Energy demand fuels solar and wind power generation

By Editor


Energy demand rose 2.3 percent in 2018 — driven by a robust global economy and stronger heating and cooling needs, the International Energy Agency (IEA) said.

Natural gas has posted gains and accounting for 45 percent of the rise in energy consumption. Gas demand growth was especially strong in the United States and China.

Demand for all fuels increased, with fossil fuels meeting nearly 70 percent of the growth in energy demand. Solar and wind generation grew at double-digit pace, with solar increasing by 31 percent.

Energy-related CO2 emissions rose 1.7 percent to 33 Gigatonnes (Gt) in 2018. Coal use in power generation surpassed 10 Gt, accounting for a third of the total increase – driven by coal power plants in developing Asia.

Global electricity demand grew 4 percent to more than 23 000 TWh — pushing electricity towards a 20 percent share in total final consumption of energy. Increasing power generation was responsible for half of the growth in primary energy demand.

Renewables were a major contributor to this power generation expansion, accounting for nearly half of electricity demand growth. China is the leader in renewables, both for wind and solar, followed by Europe and the United States.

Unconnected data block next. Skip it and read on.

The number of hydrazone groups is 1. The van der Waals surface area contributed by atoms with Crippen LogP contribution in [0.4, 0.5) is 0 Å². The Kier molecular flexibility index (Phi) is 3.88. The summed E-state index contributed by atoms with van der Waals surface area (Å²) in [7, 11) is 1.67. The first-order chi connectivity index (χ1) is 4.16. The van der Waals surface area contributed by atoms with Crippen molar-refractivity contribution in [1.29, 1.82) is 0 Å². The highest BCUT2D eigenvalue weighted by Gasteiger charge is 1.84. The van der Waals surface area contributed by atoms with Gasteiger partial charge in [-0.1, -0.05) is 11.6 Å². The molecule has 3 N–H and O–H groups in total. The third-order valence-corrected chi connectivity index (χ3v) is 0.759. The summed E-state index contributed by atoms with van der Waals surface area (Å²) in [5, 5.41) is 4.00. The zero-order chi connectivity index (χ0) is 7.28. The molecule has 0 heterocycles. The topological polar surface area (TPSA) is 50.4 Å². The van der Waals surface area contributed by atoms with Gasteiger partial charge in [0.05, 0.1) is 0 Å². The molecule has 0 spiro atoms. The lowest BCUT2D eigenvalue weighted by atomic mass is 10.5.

“We have seen an extraordinary increase in global energy demand in 2018, growing at its fastest pace this decade,” said Fatih Birol, the IEA’s Executive Director.

Almost a fifth of the increase in energy demand came from higher demand for heating and cooling as winter and summer temperatures in some regions approached or exceeded records.

Together, China, the United States, and India accounted for nearly 70 percent of the rise in energy demand.

United States saw the largest increase in oil and gas demand with the gas consumption growing at 10 percent.

Global gas demand rose 4.6 percent, driven by higher demand and substitution from coal. Demand growth was led by the United States. Gas demand in China increased almost 18 percent.

Oil demand grew 1.3 percent, with the United States leading the global increase for the first time in 20 years thanks to a strong expansion in petrochemicals, rising industrial production and trucking services.

Coal consumption rose 0.7 percent, with increases seen only in Asia, particularly in China, India and a few countries in South and Southeast Asia.

Nuclear grew by 3.3 percent in 2018, with generation reaching pre-Fukushima levels, mainly as a result of new additions in China and the restart of four reactors in Japan. Nuclear plants met 9 percent of the increase in electricity demand.

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